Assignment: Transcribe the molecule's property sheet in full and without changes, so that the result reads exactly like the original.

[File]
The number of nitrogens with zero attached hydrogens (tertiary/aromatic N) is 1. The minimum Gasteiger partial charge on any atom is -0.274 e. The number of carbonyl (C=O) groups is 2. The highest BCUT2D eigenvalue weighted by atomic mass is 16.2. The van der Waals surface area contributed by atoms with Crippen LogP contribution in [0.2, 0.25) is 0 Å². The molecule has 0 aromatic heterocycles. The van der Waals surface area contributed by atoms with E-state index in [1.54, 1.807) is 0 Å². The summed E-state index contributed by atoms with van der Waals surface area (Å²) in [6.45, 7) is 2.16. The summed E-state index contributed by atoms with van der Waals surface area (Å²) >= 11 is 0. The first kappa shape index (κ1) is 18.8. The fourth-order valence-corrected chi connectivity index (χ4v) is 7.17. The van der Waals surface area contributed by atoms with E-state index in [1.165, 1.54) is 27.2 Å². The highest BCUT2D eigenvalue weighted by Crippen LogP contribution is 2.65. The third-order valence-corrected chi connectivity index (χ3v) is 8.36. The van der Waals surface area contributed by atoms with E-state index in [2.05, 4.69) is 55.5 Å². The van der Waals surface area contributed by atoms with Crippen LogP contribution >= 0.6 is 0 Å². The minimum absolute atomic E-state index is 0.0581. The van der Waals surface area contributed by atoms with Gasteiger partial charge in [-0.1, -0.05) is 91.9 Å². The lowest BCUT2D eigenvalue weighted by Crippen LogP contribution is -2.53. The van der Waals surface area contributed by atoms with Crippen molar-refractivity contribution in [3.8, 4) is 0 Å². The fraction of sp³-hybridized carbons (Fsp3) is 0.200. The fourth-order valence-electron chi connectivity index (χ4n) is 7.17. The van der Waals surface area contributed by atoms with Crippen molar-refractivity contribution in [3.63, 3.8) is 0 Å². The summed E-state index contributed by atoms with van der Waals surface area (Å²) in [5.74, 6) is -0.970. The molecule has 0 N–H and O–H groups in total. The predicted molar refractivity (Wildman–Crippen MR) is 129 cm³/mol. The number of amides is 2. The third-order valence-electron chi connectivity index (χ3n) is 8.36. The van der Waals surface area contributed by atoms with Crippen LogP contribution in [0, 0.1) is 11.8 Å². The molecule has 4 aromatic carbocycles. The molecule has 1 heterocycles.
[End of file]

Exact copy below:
The number of nitrogens with zero attached hydrogens (tertiary/aromatic N) is 1. The minimum Gasteiger partial charge on any atom is -0.274 e. The number of carbonyl (C=O) groups is 2. The highest BCUT2D eigenvalue weighted by atomic mass is 16.2. The van der Waals surface area contributed by atoms with Crippen LogP contribution in [0.2, 0.25) is 0 Å². The molecule has 0 aromatic heterocycles. The van der Waals surface area contributed by atoms with E-state index in [1.54, 1.807) is 0 Å². The summed E-state index contributed by atoms with van der Waals surface area (Å²) in [6.45, 7) is 2.16. The summed E-state index contributed by atoms with van der Waals surface area (Å²) >= 11 is 0. The first kappa shape index (κ1) is 18.8. The fourth-order valence-corrected chi connectivity index (χ4v) is 7.17. The van der Waals surface area contributed by atoms with E-state index in [1.165, 1.54) is 27.2 Å². The highest BCUT2D eigenvalue weighted by Crippen LogP contribution is 2.65. The third-order valence-corrected chi connectivity index (χ3v) is 8.36. The van der Waals surface area contributed by atoms with E-state index in [2.05, 4.69) is 55.5 Å². The van der Waals surface area contributed by atoms with Crippen LogP contribution >= 0.6 is 0 Å². The minimum absolute atomic E-state index is 0.0581. The van der Waals surface area contributed by atoms with Gasteiger partial charge in [-0.1, -0.05) is 91.9 Å². The lowest BCUT2D eigenvalue weighted by Crippen LogP contribution is -2.53. The van der Waals surface area contributed by atoms with Crippen molar-refractivity contribution in [3.8, 4) is 0 Å². The fraction of sp³-hybridized carbons (Fsp3) is 0.200. The fourth-order valence-electron chi connectivity index (χ4n) is 7.17. The van der Waals surface area contributed by atoms with Crippen molar-refractivity contribution in [3.63, 3.8) is 0 Å². The summed E-state index contributed by atoms with van der Waals surface area (Å²) in [5.74, 6) is -0.970. The molecule has 0 N–H and O–H groups in total. The predicted molar refractivity (Wildman–Crippen MR) is 129 cm³/mol. The number of amides is 2. The third-order valence-electron chi connectivity index (χ3n) is 8.36. The van der Waals surface area contributed by atoms with Crippen LogP contribution in [0, 0.1) is 11.8 Å². The molecule has 4 aromatic carbocycles. The molecule has 1 heterocycles.